In 2022, Williams’ team at Columbia developed new technology to deliver genetic test results in hours rather than days or weeks, potentially allowing viable embryos to be transferred on the same day they’re tested. While the test can’t fix any problems it detects, Williams says quickly identifying a patient’s best embryos can help them get pregnant faster, with fewer expensive failed cycles and emotionally difficult miscarriages. “The big difference will be how long does it take to get pregnant, and how many losses does she have to go through before she gets pregnant?” Williams says.

Researchers are working to modify PGT–A in order to increase its effectiveness. Currently, clinicians take biopsies from what becomes the placenta, so “you really don’t know what goes on inside the cells that go on to form the baby,” says Kylie Dunning, a reproductive biologist at the University of Adelaide in Australia. Dunning has recently published a paper in which she co-authored. It describes a new method of taking molecular photographs of embryos to evaluate fetal cell activity, not just those that make the placenta. This will help to identify non-viable embryos. “Hopefully, that will result in more patients taking home a baby,” she says.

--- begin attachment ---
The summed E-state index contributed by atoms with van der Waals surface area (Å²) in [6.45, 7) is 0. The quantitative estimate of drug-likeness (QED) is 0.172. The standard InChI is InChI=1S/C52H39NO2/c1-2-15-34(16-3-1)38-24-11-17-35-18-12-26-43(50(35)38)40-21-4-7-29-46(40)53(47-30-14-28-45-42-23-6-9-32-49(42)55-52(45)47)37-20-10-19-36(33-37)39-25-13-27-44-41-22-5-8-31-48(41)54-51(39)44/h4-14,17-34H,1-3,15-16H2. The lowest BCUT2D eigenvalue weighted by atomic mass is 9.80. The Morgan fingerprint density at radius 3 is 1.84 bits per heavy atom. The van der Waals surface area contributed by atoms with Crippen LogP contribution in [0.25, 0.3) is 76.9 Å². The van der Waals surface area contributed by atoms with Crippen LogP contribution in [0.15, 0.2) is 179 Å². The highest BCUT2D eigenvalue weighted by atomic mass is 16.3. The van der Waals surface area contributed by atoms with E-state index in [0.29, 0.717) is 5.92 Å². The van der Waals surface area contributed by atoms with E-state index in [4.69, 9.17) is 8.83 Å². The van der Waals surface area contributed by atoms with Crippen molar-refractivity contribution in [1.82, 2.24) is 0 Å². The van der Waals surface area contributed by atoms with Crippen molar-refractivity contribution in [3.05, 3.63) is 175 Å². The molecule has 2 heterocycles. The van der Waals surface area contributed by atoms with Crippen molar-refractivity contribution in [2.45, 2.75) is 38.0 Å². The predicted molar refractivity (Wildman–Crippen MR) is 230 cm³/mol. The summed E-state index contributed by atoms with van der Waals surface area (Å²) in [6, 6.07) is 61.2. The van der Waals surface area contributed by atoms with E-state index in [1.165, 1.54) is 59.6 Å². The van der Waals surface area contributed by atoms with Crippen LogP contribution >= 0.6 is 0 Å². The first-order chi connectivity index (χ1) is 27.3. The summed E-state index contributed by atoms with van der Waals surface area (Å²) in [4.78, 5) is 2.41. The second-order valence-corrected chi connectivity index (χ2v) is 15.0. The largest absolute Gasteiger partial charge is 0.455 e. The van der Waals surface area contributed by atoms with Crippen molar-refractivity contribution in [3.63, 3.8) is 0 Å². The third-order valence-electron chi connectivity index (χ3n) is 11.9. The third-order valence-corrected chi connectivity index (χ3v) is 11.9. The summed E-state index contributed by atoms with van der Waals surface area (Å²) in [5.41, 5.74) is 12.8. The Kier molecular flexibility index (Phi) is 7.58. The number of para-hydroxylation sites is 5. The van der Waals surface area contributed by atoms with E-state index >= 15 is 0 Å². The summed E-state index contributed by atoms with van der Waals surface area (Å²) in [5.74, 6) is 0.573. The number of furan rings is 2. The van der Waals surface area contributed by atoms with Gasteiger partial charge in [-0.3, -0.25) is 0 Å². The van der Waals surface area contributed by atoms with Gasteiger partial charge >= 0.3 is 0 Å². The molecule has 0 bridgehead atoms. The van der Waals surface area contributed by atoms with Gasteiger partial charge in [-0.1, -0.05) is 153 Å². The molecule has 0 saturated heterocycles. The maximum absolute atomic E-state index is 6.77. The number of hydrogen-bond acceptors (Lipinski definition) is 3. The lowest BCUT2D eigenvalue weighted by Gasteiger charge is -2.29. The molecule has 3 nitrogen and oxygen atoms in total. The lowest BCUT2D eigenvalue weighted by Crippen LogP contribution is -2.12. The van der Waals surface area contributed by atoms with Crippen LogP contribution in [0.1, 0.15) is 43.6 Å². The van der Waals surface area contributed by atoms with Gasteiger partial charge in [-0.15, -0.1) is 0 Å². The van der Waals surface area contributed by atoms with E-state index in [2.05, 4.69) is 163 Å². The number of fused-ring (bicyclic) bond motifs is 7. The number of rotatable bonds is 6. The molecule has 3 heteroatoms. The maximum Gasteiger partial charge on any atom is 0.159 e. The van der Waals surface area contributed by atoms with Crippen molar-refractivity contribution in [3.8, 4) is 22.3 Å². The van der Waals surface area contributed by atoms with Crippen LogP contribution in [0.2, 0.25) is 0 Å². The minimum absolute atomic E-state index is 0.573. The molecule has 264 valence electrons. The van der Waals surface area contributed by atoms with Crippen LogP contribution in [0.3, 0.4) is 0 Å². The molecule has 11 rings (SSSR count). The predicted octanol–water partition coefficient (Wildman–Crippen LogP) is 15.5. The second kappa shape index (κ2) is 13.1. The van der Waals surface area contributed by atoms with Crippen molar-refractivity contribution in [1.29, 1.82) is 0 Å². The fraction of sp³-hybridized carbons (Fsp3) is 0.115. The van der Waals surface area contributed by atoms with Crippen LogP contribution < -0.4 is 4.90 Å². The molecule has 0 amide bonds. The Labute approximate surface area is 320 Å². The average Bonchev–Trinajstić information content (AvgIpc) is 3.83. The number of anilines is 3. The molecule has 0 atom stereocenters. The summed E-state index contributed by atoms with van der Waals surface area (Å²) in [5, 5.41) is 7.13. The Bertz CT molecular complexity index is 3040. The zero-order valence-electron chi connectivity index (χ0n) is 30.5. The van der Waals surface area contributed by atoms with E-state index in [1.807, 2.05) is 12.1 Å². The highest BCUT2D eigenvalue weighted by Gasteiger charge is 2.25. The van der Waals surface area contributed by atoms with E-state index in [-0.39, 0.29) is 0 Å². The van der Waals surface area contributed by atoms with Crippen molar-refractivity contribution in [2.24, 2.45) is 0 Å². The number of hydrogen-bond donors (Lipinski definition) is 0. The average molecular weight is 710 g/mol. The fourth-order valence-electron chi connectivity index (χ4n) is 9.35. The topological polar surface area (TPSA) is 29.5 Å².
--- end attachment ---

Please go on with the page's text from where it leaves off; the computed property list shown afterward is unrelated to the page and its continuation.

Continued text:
Another research team, this one led by scientists from Australia’s RMIT University and Monash IVF, published a pair of studies in 2021 describing another possible target for pre-IVF testing. They described a “golden window” for treatment: the several-day period in a woman’s natural reproductive cycle when levels of a molecule called PCX are lowest. PCX causes the mother’s womb to become slippery. This could prevent the attachment of embryos. If PCX levels are low and embryos are transferred at the appropriate time, this could increase your chances of getting pregnant.

Guiying Nie is a co-author on the study and a reproductive biologist. Unfortunately, no test of this nature is available for patients at present. It is difficult to find a quick, non-invasive method of testing PCX levels. Some kind of imaging test could work, she says, but it’s too soon to say.

A similar screening technique, called endometrial receptivity analysis, analyzes tissue from a uterine biopsy to try to determine the best time for an IVF cycle, but some research suggests it’s not as accurate as promised.